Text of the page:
"In Intruder in the Dusk," Matthews continues, "Lucas Beauchamp, the African American charged with murdering a white man, is shown standing up for his innocence and mobilizing white support to gain exoneration. Especially through its film version, Intruder helped advance the civil rights movement."

Matthews was drawn to Faulkner when he read Absalom, Absalom in an undergraduate course. "I was mesmerized by the rhythms of the sweeping Faulknerian sentences, which demand to be followed all the way to the end," he says. "Besides the language, with its echoes of old-fashioned Southern oratory and sermons, Absalom showed me Faulkner's riveting descriptive power, as in his portrayal of Rosa Coldfield, the spinster 'who has been sitting 43 years in outrage. Her feet don't touch the floor. She sits there like a crucified child as if grieving for some nothusband.' Never mind that you have to read another 100 pages before you fully understand that her nothusband is the man who proposed marriage, then jilted her," Matthews says. "Rosa isn't someone you quickly forget."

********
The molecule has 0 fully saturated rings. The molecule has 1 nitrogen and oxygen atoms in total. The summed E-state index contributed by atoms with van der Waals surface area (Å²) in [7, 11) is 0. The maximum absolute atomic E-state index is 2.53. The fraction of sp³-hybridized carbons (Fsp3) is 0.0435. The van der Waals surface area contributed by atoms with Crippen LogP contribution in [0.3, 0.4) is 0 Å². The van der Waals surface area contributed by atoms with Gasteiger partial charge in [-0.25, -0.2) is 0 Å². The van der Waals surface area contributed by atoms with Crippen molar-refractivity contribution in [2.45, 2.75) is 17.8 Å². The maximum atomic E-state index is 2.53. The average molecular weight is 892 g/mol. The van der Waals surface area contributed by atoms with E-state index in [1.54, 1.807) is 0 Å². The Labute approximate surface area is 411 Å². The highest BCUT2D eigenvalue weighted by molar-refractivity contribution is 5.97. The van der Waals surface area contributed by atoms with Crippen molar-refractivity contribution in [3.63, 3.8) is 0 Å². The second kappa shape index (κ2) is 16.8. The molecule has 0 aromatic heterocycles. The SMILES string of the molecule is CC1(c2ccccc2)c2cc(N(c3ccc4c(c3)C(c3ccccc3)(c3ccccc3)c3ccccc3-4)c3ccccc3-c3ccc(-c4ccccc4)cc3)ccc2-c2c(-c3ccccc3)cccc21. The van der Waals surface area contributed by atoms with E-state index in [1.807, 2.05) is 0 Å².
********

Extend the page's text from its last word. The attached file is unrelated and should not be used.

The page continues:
Faulkner read and admired Honoré de Balzac's Comédie humaine, his body of novels providing a panorama of modern life, Matthews says. "And his own vast interrelated novels comprise his human comedy. Not only do we continue to read his books, we read him through the authors he influenced, including Toni Morrison, Jorge Luis Borges, William Styron, Flannery O'Connor, Walker Percy, Cormac McCarthy, and Scott Momaday. Writers pass in and out of fashion. But Faulkner is as close to a timeless writer as America has produced."

During spring semester, Matthews will teach a course in Faulkner's novels to advanced undergraduates and graduate students. "It's a way to hold my own celebration of the centennial," he says.